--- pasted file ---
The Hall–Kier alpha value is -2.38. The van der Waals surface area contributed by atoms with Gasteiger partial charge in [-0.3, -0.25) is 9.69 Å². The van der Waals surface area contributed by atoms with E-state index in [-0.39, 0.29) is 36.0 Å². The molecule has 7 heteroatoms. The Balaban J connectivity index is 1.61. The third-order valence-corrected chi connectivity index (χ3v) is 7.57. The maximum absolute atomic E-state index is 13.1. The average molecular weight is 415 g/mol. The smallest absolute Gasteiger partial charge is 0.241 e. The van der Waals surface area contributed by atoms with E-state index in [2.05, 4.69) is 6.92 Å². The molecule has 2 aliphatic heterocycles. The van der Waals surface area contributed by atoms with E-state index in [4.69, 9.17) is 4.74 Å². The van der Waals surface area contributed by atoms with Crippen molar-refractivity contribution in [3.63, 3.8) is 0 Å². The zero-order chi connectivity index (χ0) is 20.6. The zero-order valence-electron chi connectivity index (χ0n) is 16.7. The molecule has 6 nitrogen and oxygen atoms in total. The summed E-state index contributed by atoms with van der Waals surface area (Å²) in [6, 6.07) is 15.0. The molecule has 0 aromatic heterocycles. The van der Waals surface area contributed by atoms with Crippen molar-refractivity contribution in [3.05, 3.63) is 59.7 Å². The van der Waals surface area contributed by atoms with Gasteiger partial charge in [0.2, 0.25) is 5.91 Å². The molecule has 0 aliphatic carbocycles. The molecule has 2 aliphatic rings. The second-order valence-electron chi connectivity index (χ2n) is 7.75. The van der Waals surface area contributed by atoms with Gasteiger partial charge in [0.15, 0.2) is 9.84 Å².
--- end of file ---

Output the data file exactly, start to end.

The Hall–Kier alpha value is -2.38. The van der Waals surface area contributed by atoms with Gasteiger partial charge in [-0.3, -0.25) is 9.69 Å². The van der Waals surface area contributed by atoms with E-state index in [-0.39, 0.29) is 36.0 Å². The molecule has 7 heteroatoms. The Balaban J connectivity index is 1.61. The third-order valence-corrected chi connectivity index (χ3v) is 7.57. The maximum absolute atomic E-state index is 13.1. The average molecular weight is 415 g/mol. The smallest absolute Gasteiger partial charge is 0.241 e. The van der Waals surface area contributed by atoms with E-state index in [2.05, 4.69) is 6.92 Å². The molecule has 2 aliphatic heterocycles. The van der Waals surface area contributed by atoms with E-state index in [4.69, 9.17) is 4.74 Å². The van der Waals surface area contributed by atoms with Crippen molar-refractivity contribution in [3.63, 3.8) is 0 Å². The zero-order chi connectivity index (χ0) is 20.6. The zero-order valence-electron chi connectivity index (χ0n) is 16.7. The molecule has 6 nitrogen and oxygen atoms in total. The summed E-state index contributed by atoms with van der Waals surface area (Å²) in [6, 6.07) is 15.0. The molecule has 0 aromatic heterocycles. The van der Waals surface area contributed by atoms with Crippen molar-refractivity contribution in [3.05, 3.63) is 59.7 Å². The van der Waals surface area contributed by atoms with Gasteiger partial charge in [0.2, 0.25) is 5.91 Å². The molecule has 0 aliphatic carbocycles. The molecule has 2 aliphatic rings. The second-order valence-electron chi connectivity index (χ2n) is 7.75. The van der Waals surface area contributed by atoms with Gasteiger partial charge in [0.15, 0.2) is 9.84 Å².